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lynedavid

Vertex shader slower than fixed function pipeline?

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On a GeForce 6800/7800, your vertex shader generates the following *native* code for the GPU:


401F9C6C 01CD400D 8106C0C3 60411F80 DP4 o[HPOS].x, v[OPOS], c[212];
401F9C6C 01CD500D 8106C0C3 60409F80 DP4 o[HPOS].y, v[OPOS], c[213];
401F9C6C 01CD600D 8106C0C3 60405F80 DP4 o[HPOS].z, v[OPOS], c[214];
401F9C6C 01CD700D 8106C0C3 60403F80 DP4 o[HPOS].w, v[OPOS], c[215];
401F9C6C 00400808 0106C083 60419F9D MOV o[TEX0].xy, v[TEX0].xyxx;


(The hexcodes are the 128-bit instruction words.) The "fixed-function" path produces exactly the same code, but with different constant register indexes.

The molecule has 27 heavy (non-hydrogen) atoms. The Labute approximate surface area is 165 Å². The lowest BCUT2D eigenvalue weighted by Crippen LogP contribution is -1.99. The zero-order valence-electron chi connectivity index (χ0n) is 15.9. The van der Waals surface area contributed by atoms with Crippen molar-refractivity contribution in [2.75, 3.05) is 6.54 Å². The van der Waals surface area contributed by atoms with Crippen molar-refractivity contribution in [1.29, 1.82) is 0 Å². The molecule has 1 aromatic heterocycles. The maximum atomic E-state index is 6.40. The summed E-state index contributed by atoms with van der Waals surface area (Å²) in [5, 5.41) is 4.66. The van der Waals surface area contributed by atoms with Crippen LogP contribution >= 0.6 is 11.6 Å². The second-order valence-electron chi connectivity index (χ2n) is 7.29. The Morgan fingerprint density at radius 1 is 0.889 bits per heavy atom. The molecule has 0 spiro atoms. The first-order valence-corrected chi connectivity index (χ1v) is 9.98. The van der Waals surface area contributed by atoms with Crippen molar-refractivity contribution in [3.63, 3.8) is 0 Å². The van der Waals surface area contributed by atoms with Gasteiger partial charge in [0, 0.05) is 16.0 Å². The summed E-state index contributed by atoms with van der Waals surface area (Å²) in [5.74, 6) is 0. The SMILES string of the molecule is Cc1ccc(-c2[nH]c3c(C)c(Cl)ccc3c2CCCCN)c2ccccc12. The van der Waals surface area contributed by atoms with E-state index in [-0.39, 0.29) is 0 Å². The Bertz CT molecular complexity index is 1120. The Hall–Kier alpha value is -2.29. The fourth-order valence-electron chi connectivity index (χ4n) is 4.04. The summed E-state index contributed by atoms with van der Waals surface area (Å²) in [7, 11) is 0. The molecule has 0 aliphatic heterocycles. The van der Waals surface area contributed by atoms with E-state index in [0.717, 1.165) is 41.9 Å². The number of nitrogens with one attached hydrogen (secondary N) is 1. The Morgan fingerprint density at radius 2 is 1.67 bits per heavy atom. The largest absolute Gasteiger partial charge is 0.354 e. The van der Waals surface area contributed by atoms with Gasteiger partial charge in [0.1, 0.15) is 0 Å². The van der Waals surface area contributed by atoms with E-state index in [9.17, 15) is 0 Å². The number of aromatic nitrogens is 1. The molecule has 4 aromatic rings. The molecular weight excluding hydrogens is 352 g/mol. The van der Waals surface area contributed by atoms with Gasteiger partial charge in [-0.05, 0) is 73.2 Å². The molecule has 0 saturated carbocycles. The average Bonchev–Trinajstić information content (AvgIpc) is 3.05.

If you want to do very accurate timing on the GPU, you can use the EXT_timer_query extension. If defines the following enums and functions.


#define GL_TIME_ELAPSED_EXT 0x88BF

typedef __int64 GLint64EXT;
typedef unsigned __int64 GLuint64EXT;

void glGetQueryObjecti64vEXT(GLuint id, GLenum pname, GLint64EXT *params);
void glGetQueryObjectui64vEXT(GLuint id, GLenum pname, GLuint64EXT *params);


Use the glBeginQuery/glEndQuery mechanism with the GL_TIME_ELAPSED_EXT target to specify a timing interval. A call to glGetQueryObjectui64vEXT with <pname> GL_QUERY_RESULT returns the elapsed time in nanoseconds.

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BTW, in case you're curious, your vertex shader produces the following native code on Radeon X800/X1800.


00100201 00D10002 00D10001 00D10005 DP4 o[0].x, c[0], v[0];
00200201 00D10022 00D10001 00D10005 DP4 o[0].y, c[1], v[0];
00400201 00D10042 00D10001 00D10005 DP4 o[0].z, c[2], v[0];
00800201 00D10062 00D10001 00D10005 DP4 o[0].w, c[3], v[0];
00F02203 01648000 01248000 01248005 MOV o[1], R0.0001;
00304203 00D10041 01248041 01248045 MOV o[2].xy, v[2];


The ATI driver inserts an extra instruction to move (0,0,0,1) into the primary color interpolant, but otherwise, it's the same native instruction sequence that Nvidia hardware uses.

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